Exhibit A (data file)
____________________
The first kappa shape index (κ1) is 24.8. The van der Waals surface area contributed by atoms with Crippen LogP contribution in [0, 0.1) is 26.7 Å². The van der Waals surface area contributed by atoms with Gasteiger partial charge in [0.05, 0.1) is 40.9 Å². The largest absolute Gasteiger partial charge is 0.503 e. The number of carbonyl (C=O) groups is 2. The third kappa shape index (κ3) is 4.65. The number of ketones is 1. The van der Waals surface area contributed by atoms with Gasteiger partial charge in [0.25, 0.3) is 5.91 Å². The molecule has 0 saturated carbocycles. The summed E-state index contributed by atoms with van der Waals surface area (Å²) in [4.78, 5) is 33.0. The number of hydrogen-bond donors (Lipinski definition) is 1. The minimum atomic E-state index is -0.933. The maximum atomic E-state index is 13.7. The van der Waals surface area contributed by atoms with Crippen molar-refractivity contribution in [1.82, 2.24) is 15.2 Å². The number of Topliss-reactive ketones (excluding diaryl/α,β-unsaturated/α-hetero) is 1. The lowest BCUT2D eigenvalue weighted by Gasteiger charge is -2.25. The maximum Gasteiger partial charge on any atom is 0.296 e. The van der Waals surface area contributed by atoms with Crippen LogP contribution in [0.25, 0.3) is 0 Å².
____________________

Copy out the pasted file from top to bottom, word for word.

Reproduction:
The first kappa shape index (κ1) is 24.8. The van der Waals surface area contributed by atoms with Crippen LogP contribution in [0, 0.1) is 26.7 Å². The van der Waals surface area contributed by atoms with Gasteiger partial charge in [0.05, 0.1) is 40.9 Å². The largest absolute Gasteiger partial charge is 0.503 e. The number of carbonyl (C=O) groups is 2. The third kappa shape index (κ3) is 4.65. The number of ketones is 1. The van der Waals surface area contributed by atoms with Gasteiger partial charge in [0.25, 0.3) is 5.91 Å². The molecule has 0 saturated carbocycles. The summed E-state index contributed by atoms with van der Waals surface area (Å²) in [4.78, 5) is 33.0. The number of hydrogen-bond donors (Lipinski definition) is 1. The minimum atomic E-state index is -0.933. The maximum atomic E-state index is 13.7. The van der Waals surface area contributed by atoms with Crippen molar-refractivity contribution in [1.82, 2.24) is 15.2 Å². The number of Topliss-reactive ketones (excluding diaryl/α,β-unsaturated/α-hetero) is 1. The lowest BCUT2D eigenvalue weighted by Gasteiger charge is -2.25. The maximum Gasteiger partial charge on any atom is 0.296 e. The van der Waals surface area contributed by atoms with Crippen LogP contribution in [0.25, 0.3) is 0 Å².